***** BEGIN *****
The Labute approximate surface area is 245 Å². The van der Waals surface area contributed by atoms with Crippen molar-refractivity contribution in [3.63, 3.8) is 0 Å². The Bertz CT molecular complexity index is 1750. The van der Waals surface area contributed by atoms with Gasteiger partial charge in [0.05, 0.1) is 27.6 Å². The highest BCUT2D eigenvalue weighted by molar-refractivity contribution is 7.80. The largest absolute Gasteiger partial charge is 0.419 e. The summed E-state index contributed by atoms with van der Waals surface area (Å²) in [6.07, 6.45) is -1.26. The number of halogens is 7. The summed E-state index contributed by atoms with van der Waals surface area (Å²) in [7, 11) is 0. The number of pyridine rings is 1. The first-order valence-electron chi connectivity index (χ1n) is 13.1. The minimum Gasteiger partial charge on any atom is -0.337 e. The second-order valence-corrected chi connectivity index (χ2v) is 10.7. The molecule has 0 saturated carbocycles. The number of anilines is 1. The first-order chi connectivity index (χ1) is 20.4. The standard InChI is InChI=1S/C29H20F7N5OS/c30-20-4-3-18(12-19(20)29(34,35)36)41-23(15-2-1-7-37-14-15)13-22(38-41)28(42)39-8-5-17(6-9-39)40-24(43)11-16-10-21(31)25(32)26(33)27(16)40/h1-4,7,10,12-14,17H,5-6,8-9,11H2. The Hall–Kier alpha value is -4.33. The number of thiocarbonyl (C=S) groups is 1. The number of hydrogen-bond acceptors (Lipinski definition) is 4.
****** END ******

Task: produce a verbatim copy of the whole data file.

The Labute approximate surface area is 245 Å². The van der Waals surface area contributed by atoms with Crippen molar-refractivity contribution in [3.63, 3.8) is 0 Å². The Bertz CT molecular complexity index is 1750. The van der Waals surface area contributed by atoms with Gasteiger partial charge in [0.05, 0.1) is 27.6 Å². The highest BCUT2D eigenvalue weighted by molar-refractivity contribution is 7.80. The largest absolute Gasteiger partial charge is 0.419 e. The summed E-state index contributed by atoms with van der Waals surface area (Å²) in [6.07, 6.45) is -1.26. The number of halogens is 7. The summed E-state index contributed by atoms with van der Waals surface area (Å²) in [7, 11) is 0. The number of pyridine rings is 1. The first-order valence-electron chi connectivity index (χ1n) is 13.1. The minimum Gasteiger partial charge on any atom is -0.337 e. The second-order valence-corrected chi connectivity index (χ2v) is 10.7. The molecule has 0 saturated carbocycles. The number of anilines is 1. The first-order chi connectivity index (χ1) is 20.4. The standard InChI is InChI=1S/C29H20F7N5OS/c30-20-4-3-18(12-19(20)29(34,35)36)41-23(15-2-1-7-37-14-15)13-22(38-41)28(42)39-8-5-17(6-9-39)40-24(43)11-16-10-21(31)25(32)26(33)27(16)40/h1-4,7,10,12-14,17H,5-6,8-9,11H2. The Hall–Kier alpha value is -4.33. The number of thiocarbonyl (C=S) groups is 1. The number of hydrogen-bond acceptors (Lipinski definition) is 4.